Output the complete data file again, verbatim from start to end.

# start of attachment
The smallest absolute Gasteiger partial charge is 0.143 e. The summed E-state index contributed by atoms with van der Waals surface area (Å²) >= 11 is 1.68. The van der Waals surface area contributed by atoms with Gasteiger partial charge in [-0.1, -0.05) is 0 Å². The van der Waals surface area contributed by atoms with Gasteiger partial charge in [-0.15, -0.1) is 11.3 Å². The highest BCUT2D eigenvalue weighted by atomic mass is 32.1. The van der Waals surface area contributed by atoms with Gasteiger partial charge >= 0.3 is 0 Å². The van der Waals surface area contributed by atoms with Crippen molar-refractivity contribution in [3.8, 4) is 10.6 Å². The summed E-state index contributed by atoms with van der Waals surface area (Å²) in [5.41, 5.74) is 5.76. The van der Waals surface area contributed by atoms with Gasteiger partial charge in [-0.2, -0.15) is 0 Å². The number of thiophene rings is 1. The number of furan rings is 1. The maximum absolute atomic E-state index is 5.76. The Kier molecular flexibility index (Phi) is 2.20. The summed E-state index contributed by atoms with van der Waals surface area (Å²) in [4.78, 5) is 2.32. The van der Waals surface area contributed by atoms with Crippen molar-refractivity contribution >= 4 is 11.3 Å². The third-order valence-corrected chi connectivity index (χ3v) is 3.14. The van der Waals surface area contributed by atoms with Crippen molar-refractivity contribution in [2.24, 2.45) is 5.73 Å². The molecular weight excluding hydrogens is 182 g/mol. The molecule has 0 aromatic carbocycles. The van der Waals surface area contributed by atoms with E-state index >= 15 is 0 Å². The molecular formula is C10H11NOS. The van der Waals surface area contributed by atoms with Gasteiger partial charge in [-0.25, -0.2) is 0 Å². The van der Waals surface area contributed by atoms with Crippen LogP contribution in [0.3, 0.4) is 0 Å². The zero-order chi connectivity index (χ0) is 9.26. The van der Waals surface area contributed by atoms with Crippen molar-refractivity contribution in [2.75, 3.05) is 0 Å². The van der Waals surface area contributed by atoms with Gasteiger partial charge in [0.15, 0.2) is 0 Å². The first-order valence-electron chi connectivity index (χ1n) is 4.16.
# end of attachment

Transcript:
The smallest absolute Gasteiger partial charge is 0.143 e. The summed E-state index contributed by atoms with van der Waals surface area (Å²) >= 11 is 1.68. The van der Waals surface area contributed by atoms with Gasteiger partial charge in [-0.1, -0.05) is 0 Å². The van der Waals surface area contributed by atoms with Gasteiger partial charge in [-0.15, -0.1) is 11.3 Å². The highest BCUT2D eigenvalue weighted by atomic mass is 32.1. The van der Waals surface area contributed by atoms with Gasteiger partial charge >= 0.3 is 0 Å². The van der Waals surface area contributed by atoms with Crippen molar-refractivity contribution in [3.8, 4) is 10.6 Å². The summed E-state index contributed by atoms with van der Waals surface area (Å²) in [5.41, 5.74) is 5.76. The van der Waals surface area contributed by atoms with Gasteiger partial charge in [-0.2, -0.15) is 0 Å². The number of thiophene rings is 1. The number of furan rings is 1. The maximum absolute atomic E-state index is 5.76. The Kier molecular flexibility index (Phi) is 2.20. The summed E-state index contributed by atoms with van der Waals surface area (Å²) in [4.78, 5) is 2.32. The van der Waals surface area contributed by atoms with Crippen molar-refractivity contribution >= 4 is 11.3 Å². The third-order valence-corrected chi connectivity index (χ3v) is 3.14. The van der Waals surface area contributed by atoms with Crippen molar-refractivity contribution in [2.24, 2.45) is 5.73 Å². The molecular weight excluding hydrogens is 182 g/mol. The molecule has 0 aromatic carbocycles. The van der Waals surface area contributed by atoms with E-state index >= 15 is 0 Å². The molecular formula is C10H11NOS. The van der Waals surface area contributed by atoms with Gasteiger partial charge in [-0.25, -0.2) is 0 Å². The van der Waals surface area contributed by atoms with Crippen LogP contribution in [0.3, 0.4) is 0 Å². The zero-order chi connectivity index (χ0) is 9.26. The van der Waals surface area contributed by atoms with Crippen molar-refractivity contribution in [2.75, 3.05) is 0 Å². The van der Waals surface area contributed by atoms with Gasteiger partial charge in [0.15, 0.2) is 0 Å². The first-order valence-electron chi connectivity index (χ1n) is 4.16.